Back to the days before environmental protection? No way, baby.
By Michael Brune
Photo illustration: John Ritter; Brune photo: Lori Eanes
Nostalgia can be wonderful. The salt spray of the ocean takes me back to long summer days at the beach in New Jersey when I was a kid. Springsteen's "Thunder Road" always resonates in a special way. And whenever I go to a Yankees game, I remember running home from school just in time to catch Bucky Dent's three-run homer at Fenway to win the division in 1978. (Sorry, Red Sox fans.)
But sometimes nostalgia is hard to figure out. Who could get dewy-eyed over the bad old days of unchecked air and water pollution? Apparently, the Republican leadership in the House of Representatives, which has proposed cutting the Environmental Protection Agency's budget by 29 percent ($3 billion) this year.
They miss the America without a Clean Water Act, the one where Ohio's Cuyahoga River caught fire. The one without a Clean Air Act, where choking smog made it impossible for New Yorkers to see 400 yards across the Hudson River.
Rivers don't catch fire these days, and the view across the Hudson is clearer, but it's not as if pollution has disappeared. Americans shouldn't have to worry about the air they breathe; yet every year, half a million of our fellow citizens die from cardiopulmonary diseases linked to fine-particle air pollution. And it doesn't just affect folks who live near coal plants; wind can carry soot hundreds of miles. But Congressional Republicans want to prevent the EPA from updating Clean Air Act standards. We shouldn't have to worry about the water we drink either; yet millions of Americans are sickened by contaminated water every year. Still, the GOP wants to slash this year's budget for state clean-water projects by $947 million.
With so much progress behind us and so many challenges like climate change remaining, why would politicians want to repeal existing environmental protections and interfere with the EPA's ability to do its job? They certainly aren't doing it in response to popular opinion. Nearly two out of three Americans say they actually want the EPA to do more to hold polluters accountable and to protect our air and water, according to a USA Today-Gallup poll.
For most Americans, cleaning up pollution isn't an ideological issue; it's just common sense. Asthma is epidemic among our kids. The list of potentially cancer-causing chemicals in our drinking water keeps getting longer. Lead, mercury, arsenic, and other toxic heavy metals are building up in our bodies.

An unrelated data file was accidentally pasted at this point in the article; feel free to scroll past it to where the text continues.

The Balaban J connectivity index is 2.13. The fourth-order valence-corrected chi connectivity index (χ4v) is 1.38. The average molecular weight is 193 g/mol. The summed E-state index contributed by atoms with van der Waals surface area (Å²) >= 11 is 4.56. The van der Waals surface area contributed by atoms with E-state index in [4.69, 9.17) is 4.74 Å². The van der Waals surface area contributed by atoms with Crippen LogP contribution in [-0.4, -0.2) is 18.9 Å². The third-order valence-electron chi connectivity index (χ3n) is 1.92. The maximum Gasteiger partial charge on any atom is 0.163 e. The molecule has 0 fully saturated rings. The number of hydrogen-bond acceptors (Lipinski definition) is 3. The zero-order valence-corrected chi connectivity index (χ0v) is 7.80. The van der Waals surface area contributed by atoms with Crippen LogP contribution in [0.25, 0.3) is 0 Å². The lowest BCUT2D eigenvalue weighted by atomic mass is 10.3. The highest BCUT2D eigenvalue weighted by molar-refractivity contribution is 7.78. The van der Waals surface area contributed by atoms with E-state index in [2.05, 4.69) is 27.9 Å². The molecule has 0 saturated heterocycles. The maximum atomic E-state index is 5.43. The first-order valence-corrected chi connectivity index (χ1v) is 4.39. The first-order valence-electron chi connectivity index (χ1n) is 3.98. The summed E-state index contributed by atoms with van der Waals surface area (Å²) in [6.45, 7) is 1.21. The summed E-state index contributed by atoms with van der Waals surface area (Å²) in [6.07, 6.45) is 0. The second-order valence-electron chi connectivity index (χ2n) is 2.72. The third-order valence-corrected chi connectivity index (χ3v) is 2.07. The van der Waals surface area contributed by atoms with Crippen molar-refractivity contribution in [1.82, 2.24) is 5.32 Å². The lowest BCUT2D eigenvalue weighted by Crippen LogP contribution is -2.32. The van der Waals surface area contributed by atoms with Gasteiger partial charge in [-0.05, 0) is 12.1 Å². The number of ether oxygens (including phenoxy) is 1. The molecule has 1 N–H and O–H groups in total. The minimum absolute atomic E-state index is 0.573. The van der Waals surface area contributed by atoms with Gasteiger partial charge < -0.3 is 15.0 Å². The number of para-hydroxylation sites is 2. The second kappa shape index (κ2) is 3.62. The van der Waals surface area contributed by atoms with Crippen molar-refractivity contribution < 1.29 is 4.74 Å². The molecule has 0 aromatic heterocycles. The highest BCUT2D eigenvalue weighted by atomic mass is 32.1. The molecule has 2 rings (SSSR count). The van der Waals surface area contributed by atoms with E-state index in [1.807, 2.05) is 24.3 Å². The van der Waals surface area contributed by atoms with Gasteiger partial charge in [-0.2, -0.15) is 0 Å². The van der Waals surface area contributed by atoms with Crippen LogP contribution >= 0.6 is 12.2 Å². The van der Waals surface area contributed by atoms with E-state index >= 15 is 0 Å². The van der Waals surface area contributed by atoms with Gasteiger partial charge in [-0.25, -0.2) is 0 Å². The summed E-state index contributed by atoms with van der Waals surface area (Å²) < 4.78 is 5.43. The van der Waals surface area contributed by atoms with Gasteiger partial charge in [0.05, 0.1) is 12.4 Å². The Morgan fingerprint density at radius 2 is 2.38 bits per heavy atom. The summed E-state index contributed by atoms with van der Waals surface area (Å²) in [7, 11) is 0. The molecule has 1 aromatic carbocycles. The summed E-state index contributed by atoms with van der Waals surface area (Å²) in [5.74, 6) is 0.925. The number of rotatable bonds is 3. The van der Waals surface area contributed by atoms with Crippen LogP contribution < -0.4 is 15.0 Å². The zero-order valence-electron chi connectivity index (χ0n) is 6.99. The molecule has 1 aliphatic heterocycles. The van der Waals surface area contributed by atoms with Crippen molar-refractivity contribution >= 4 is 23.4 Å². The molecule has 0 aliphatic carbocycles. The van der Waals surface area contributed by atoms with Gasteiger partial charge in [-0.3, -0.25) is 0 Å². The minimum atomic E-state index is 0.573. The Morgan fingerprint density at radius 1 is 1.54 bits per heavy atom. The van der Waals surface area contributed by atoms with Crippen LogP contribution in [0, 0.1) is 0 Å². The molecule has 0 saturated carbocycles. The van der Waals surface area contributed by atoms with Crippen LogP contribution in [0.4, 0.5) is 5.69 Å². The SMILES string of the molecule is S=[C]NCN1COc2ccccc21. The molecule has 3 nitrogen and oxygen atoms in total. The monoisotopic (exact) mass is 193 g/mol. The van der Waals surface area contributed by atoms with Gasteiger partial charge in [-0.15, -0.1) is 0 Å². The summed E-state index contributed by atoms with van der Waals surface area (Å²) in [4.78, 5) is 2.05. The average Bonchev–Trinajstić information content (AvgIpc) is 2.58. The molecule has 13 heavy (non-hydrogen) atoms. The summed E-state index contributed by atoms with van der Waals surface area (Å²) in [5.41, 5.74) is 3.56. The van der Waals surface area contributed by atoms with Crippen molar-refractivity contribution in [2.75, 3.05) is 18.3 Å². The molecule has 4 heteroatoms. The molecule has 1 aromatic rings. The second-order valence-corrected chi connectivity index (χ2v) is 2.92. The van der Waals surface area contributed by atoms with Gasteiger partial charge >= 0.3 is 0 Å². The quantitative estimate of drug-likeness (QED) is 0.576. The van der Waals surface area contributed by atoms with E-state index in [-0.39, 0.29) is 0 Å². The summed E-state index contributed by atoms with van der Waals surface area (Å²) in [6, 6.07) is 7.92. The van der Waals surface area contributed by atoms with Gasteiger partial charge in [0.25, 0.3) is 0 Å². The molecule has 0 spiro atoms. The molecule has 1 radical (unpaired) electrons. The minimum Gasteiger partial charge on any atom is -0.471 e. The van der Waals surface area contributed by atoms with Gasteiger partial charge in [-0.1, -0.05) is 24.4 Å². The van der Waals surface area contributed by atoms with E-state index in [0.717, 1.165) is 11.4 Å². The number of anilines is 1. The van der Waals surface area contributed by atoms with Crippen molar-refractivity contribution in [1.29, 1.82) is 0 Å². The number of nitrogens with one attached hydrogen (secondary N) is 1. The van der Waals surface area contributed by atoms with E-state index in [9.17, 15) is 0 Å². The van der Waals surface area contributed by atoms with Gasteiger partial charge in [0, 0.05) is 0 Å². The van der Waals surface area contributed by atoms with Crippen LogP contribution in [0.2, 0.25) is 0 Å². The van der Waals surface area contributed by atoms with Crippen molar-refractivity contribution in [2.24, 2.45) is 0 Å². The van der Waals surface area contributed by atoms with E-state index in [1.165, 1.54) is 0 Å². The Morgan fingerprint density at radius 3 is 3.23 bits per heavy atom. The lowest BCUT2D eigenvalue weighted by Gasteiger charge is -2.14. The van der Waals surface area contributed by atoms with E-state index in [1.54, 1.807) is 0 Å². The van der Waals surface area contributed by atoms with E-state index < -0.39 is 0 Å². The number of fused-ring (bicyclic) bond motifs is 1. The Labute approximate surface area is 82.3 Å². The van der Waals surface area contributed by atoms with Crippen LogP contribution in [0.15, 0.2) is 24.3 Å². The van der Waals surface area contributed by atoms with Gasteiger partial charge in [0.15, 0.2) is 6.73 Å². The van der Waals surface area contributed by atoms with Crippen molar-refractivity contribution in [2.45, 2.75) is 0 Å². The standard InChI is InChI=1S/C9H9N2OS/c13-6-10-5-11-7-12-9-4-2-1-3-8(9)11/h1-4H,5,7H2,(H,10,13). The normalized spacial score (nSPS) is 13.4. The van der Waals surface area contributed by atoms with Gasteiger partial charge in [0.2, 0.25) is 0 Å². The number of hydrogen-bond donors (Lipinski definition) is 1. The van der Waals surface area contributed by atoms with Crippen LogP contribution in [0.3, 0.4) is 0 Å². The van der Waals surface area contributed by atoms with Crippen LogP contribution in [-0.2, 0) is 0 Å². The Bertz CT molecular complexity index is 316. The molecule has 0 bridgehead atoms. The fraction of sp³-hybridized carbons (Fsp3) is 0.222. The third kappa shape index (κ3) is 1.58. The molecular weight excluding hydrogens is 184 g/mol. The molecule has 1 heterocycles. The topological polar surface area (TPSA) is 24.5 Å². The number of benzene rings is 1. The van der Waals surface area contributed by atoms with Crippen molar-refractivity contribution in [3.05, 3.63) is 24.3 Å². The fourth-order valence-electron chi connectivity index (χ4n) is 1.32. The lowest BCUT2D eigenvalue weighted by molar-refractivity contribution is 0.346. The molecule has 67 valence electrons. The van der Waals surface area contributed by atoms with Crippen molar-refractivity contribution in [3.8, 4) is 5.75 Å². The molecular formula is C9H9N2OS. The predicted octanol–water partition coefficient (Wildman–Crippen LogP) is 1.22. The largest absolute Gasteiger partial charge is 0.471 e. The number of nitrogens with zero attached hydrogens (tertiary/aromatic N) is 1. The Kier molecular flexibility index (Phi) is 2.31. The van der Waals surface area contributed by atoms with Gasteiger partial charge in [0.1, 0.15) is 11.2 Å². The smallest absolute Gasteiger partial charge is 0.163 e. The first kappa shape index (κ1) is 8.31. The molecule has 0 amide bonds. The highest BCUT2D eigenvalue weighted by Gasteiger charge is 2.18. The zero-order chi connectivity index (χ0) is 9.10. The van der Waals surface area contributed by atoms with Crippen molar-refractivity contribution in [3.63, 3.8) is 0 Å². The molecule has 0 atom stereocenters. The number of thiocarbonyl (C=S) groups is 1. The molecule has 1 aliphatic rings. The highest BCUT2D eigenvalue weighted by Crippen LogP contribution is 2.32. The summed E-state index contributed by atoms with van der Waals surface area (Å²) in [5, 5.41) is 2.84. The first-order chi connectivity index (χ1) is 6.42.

But guess what? Commonsense citizens are not the ones calling the shots in Congress. Instead, polluter-funded politicians are doing their paymasters' bidding. For example, the largest donors to members of the House Energy and Commerce Committee are oil billionaires David and Charles Koch, whose many polluting businesses are regulated by the EPA. Accordingly, a top goal of the committee is to restrict the EPA's power; 9 out of 12 Republicans on the committee have signed a Koch-sponsored pledge to prevent the EPA from limiting greenhouse-gas pollution.
The paid apologists for the Kochs and other polluters say that the country can't afford to clean up, but in fact we can't afford not to. The healthcare costs from coal-fired power plant pollution are greater than those from smoking. Especially at a time when the price of healthcare is the single biggest contributor to our national deficit, preventing needless illness has enormous economic benefits. And the new, cleaner technologies that are the result of environmental laws currently on the books are already creating tens of thousands of good, green jobs.
So let's not get nostalgic for the days before the EPA protected us from dirty air and water, or fall for phony economics that values polluters' profits over Americans' lives. We aren't going back. And our message to those who would try to drag us there is (thank you, Mr. Springsteen) unequivocal: "No retreat, baby, no surrender."
is the executive director of the Sierra Club. You can e-mail him at firstname.lastname@example.org and follow him on Twitter and Facebook.